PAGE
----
Mrs. Harlowe, to Mrs. Howe
sat. July 22.
I send you, enclosed, copies of five letters that have passed between Miss Howe and my Arabella. You are a person of so much prudence and good sense, and (being a mother yourself) can so well enter into the distresses of all our family, upon the rashness and ingratitude of a child we once doated upon, that, I dare say, you will not countenance the strange freedoms your daughter has taken with us all. These are not the only ones we have to complain of; but we were silent on the others, as they did not, as these have done, spread themselves out upon paper. We only beg, that we may not be reflected upon by a young lady who knows not what we have suffered, and do suffer by the rashness of a naughty creature who has brought ruin upon herself, and disgrace upon a family which she had robbed of all comfort. I offer not to prescribe to your known wisdom in this case; but leave it to you to do as you think most proper. I am, Madam,
Your most humble servant,
Mrs. Howe [in answer.] Sat. July 22.
I am highly offended with my daughter’s letters to Miss Harlowe. I knew nothing at all of her having taken such a liberty. These young creatures have such romantic notions, some of live, some of friendship, that there is no governing them in either. Nothing but time, and dear experience, will convince them of their absurdities in both. I have chidden Miss Howe very severely. I had before so just a notion of what your whole family’s distress must be, that, as I told your brother, Mr. Antony Harlowe, I had often forbid her corresponding with the poor fallen angel —for surely never did young lady more resemble what we imagine of angels, both in person and mind. But, tired out with her headstrong ways, [I am sorry to say this of my own child,] I was forced to give way to it again. And, indeed, so sturdy was she in her will, that I was afraid it would end in a fit of sickness, as too often it did in fits of sullens.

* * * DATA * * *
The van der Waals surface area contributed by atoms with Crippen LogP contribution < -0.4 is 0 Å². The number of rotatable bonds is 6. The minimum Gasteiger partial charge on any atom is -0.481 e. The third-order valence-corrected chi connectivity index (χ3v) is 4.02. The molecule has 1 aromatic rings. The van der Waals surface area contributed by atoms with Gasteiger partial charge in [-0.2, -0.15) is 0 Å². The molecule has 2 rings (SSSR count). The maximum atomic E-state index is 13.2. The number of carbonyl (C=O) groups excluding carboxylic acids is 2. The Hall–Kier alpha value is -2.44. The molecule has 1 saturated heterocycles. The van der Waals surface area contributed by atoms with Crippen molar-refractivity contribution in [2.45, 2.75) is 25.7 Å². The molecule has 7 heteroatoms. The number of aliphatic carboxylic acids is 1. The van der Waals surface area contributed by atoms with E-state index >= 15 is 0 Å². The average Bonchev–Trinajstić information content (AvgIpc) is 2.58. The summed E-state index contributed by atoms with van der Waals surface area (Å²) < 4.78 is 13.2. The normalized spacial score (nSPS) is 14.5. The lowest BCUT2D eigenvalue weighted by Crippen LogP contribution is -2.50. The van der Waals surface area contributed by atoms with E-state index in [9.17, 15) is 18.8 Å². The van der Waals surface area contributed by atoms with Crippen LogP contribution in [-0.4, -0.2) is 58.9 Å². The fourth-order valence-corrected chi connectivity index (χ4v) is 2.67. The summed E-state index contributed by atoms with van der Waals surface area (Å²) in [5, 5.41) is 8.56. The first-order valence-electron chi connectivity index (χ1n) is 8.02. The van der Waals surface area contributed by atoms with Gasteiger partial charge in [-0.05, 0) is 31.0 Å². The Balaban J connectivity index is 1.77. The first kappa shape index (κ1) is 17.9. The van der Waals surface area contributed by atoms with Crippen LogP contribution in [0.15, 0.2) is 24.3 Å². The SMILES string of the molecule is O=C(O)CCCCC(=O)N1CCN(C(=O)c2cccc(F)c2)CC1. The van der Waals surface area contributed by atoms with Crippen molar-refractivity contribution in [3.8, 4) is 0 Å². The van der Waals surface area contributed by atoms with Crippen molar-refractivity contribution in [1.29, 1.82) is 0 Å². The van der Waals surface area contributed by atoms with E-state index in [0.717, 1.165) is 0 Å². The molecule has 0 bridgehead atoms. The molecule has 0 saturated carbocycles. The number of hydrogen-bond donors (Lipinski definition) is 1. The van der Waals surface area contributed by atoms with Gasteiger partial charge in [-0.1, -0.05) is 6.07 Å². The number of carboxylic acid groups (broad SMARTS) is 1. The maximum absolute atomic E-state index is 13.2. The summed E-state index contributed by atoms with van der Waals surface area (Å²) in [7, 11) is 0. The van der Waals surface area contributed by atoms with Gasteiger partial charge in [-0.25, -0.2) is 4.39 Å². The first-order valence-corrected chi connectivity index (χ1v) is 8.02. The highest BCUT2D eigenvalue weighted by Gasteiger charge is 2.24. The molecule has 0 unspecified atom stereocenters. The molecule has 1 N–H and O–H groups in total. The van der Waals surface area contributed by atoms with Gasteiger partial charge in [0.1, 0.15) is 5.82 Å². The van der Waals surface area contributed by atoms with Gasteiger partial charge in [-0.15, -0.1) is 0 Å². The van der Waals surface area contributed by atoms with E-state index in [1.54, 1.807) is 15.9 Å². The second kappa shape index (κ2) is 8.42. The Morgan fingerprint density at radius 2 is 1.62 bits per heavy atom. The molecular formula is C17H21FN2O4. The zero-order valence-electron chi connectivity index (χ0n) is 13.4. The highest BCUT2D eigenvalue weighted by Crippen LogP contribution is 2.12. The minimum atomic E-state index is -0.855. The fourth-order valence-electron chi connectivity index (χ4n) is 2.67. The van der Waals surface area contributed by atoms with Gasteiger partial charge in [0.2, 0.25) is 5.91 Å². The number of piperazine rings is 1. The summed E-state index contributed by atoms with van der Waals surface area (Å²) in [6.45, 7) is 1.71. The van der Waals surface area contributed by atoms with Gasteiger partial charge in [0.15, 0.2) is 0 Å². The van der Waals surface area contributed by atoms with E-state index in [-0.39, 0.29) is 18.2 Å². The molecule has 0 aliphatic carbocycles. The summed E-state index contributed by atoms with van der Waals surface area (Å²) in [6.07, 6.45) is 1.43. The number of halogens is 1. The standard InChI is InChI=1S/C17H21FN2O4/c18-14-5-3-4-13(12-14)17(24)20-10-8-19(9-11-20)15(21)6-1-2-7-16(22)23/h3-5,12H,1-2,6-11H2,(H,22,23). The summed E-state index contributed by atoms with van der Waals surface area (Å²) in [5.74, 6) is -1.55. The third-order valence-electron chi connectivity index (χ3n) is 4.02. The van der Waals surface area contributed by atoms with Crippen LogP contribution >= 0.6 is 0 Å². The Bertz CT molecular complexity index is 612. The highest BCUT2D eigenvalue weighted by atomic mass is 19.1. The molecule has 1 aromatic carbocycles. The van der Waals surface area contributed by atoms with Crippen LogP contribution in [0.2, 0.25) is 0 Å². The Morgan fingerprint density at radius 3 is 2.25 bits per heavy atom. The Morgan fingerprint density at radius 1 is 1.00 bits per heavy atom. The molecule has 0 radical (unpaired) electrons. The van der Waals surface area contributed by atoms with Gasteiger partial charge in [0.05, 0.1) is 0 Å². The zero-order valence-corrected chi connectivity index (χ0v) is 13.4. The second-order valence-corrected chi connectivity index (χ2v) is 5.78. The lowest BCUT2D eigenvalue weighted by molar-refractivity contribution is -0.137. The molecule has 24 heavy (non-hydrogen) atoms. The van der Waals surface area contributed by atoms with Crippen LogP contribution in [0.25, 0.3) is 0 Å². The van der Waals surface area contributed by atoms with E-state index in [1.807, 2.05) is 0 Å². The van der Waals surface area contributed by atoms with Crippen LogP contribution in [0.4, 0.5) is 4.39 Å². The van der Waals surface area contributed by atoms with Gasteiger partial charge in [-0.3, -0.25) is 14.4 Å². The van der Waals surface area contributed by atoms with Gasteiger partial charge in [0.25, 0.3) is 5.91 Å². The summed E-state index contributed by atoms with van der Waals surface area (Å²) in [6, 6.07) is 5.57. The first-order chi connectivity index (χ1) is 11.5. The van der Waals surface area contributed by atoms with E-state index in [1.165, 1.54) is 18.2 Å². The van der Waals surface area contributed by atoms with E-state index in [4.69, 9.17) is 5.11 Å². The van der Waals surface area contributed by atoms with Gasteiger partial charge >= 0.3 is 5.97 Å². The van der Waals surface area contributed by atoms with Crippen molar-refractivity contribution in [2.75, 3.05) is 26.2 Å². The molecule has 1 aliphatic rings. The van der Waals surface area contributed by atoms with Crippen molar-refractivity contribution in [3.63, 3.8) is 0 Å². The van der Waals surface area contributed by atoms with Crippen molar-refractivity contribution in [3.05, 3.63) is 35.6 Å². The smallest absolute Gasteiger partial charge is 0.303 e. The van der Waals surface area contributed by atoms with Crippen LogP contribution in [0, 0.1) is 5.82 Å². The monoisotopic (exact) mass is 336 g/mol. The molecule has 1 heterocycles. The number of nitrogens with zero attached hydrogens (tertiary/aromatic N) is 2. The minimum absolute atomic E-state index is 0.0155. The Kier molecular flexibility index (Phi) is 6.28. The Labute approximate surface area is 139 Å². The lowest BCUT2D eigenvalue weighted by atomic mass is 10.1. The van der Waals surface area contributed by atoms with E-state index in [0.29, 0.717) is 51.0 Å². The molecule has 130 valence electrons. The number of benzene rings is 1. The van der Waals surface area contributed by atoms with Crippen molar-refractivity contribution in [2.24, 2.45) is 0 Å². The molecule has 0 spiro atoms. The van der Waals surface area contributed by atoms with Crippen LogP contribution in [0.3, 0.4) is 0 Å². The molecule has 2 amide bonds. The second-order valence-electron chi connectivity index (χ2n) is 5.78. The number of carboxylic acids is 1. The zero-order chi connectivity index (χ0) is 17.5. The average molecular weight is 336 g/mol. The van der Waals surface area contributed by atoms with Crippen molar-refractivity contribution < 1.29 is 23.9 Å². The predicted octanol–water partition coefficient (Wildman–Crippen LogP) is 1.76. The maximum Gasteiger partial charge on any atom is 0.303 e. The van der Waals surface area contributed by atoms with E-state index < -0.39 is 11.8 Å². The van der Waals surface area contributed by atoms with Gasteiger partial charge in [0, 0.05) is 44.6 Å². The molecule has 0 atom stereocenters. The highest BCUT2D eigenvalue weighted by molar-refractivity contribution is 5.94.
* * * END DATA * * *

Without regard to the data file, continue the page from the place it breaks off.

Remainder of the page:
None but parents know the trouble that children give. They are happiest, I have often thought, who have none. And these women-grown girls, bless my heart! how ungovernable!
I believe, however, you will have no more such letters from my Nancy. I have been forced to use compulsion with her upon Miss Clary’s illness, [and it seems she is very bad,] or she would have run away to London, to attend upon her: and this she calls doing the duty of a friend; forgetting that she sacrifices to her romantic friendship her duty to her fond indulgent mother.